Mike Dillon – Two Poems

Mike Dillon lives in a small town on Puget Sound northwest of Seattle.

His most recent book is a chapbook, The Return, from Finishing Line Press (March 2021). British reviewer Matthew Paul, writing in The Sphinx, noted the author’s “succinct, imagistic skills” and “quiet, almost effortlessly-crafted poetry.”


He Looks Back from Old Age

The Parthenon failed.
Mother Goose failed.
And I failed my First Communion vows
with all those baroque words
between town and gown.

The Trojan Horse never fails.
Nor does Evil fail
to find the key to the reinforced door.
As the earth in its turning never fails
to stop a lowered coffin.

Our dream, my dear, never failed.
Nor did the sacrament of spring light
in our bedroom fail
where we made a world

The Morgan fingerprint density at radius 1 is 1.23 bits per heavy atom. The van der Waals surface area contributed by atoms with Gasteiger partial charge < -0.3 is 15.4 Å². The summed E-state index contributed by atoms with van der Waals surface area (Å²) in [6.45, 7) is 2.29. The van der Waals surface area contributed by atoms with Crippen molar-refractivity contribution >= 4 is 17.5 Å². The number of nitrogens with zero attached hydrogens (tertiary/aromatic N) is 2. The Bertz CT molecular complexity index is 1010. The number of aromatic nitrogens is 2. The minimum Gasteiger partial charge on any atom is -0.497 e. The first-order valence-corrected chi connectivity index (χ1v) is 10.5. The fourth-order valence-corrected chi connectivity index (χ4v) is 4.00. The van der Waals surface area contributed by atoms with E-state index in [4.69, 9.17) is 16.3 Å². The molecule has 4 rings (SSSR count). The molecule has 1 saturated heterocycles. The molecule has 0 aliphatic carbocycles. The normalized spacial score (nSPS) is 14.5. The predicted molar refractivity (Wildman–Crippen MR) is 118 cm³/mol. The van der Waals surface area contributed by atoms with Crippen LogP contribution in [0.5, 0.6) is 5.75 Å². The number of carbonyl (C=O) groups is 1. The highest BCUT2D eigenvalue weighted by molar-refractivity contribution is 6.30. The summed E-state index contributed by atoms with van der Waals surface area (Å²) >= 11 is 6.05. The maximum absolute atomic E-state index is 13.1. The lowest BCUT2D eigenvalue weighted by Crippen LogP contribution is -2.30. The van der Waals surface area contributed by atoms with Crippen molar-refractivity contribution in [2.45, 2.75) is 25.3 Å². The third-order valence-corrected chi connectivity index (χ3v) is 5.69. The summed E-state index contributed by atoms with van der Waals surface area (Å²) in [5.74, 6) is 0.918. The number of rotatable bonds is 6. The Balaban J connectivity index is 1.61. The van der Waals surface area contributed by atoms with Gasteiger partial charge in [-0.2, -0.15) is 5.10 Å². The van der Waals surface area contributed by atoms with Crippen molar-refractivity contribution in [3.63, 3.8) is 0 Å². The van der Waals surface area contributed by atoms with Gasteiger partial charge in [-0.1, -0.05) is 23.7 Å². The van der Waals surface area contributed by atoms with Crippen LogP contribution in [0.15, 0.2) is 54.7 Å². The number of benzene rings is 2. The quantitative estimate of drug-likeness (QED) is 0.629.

from our dream.


Storm

Southwest
tonight’s storm doubled its fist
beyond the black
white-crested waves
aimed in our direction.

As we stepped
around a dead heron
splayed on the low-tide rocks
with the respect due
an old librarian in repose

I gazed into the fixed, skyward eye,
where the pupil’s black sun
haloed by an orange corona
dropped into my eye
like a stone.

Past midnight. Our old house
creaks against the wind.
The tide below is furious and full.
I dig deeper down into my blankets.
And the black sun still follows.

 


 

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1 Response to Mike Dillon – Two Poems

  1. Amrita Valan says:

    The last verse of the first poem brought happy tears. In the second one, the storm doubled its fist! Wow.

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